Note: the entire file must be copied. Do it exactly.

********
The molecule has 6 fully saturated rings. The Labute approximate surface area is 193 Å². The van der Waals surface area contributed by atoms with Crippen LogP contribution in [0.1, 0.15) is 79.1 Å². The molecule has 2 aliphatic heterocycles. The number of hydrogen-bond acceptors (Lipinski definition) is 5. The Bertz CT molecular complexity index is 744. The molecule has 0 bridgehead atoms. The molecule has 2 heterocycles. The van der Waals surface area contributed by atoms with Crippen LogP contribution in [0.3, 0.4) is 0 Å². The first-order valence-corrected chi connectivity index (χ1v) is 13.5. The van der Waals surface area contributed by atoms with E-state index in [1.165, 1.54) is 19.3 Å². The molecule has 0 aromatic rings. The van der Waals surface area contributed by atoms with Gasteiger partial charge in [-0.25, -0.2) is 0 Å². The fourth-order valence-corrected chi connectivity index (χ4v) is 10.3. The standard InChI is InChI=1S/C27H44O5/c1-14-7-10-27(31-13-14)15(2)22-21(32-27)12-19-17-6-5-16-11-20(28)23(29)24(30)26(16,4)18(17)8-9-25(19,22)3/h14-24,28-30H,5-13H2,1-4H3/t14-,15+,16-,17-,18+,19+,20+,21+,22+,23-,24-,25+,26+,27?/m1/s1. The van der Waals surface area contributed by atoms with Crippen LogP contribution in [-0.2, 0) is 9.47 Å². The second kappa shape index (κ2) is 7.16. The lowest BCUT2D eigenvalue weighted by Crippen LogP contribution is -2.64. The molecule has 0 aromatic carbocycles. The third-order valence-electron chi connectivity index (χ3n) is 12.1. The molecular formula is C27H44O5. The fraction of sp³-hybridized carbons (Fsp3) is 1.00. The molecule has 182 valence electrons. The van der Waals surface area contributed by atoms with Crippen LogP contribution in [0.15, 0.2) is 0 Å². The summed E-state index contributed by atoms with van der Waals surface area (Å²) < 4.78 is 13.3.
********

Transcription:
The molecule has 6 fully saturated rings. The Labute approximate surface area is 193 Å². The van der Waals surface area contributed by atoms with Crippen LogP contribution in [0.1, 0.15) is 79.1 Å². The molecule has 2 aliphatic heterocycles. The number of hydrogen-bond acceptors (Lipinski definition) is 5. The Bertz CT molecular complexity index is 744. The molecule has 0 bridgehead atoms. The molecule has 2 heterocycles. The van der Waals surface area contributed by atoms with Crippen LogP contribution in [0.3, 0.4) is 0 Å². The first-order valence-corrected chi connectivity index (χ1v) is 13.5. The van der Waals surface area contributed by atoms with E-state index in [1.165, 1.54) is 19.3 Å². The molecule has 0 aromatic rings. The van der Waals surface area contributed by atoms with Gasteiger partial charge in [-0.25, -0.2) is 0 Å². The fourth-order valence-corrected chi connectivity index (χ4v) is 10.3. The standard InChI is InChI=1S/C27H44O5/c1-14-7-10-27(31-13-14)15(2)22-21(32-27)12-19-17-6-5-16-11-20(28)23(29)24(30)26(16,4)18(17)8-9-25(19,22)3/h14-24,28-30H,5-13H2,1-4H3/t14-,15+,16-,17-,18+,19+,20+,21+,22+,23-,24-,25+,26+,27?/m1/s1. The van der Waals surface area contributed by atoms with Crippen LogP contribution in [-0.2, 0) is 9.47 Å². The second kappa shape index (κ2) is 7.16. The lowest BCUT2D eigenvalue weighted by Crippen LogP contribution is -2.64. The molecule has 0 aromatic carbocycles. The third-order valence-electron chi connectivity index (χ3n) is 12.1. The molecular formula is C27H44O5. The fraction of sp³-hybridized carbons (Fsp3) is 1.00. The molecule has 182 valence electrons. The van der Waals surface area contributed by atoms with Crippen LogP contribution in [0.15, 0.2) is 0 Å². The summed E-state index contributed by atoms with van der Waals surface area (Å²) < 4.78 is 13.3.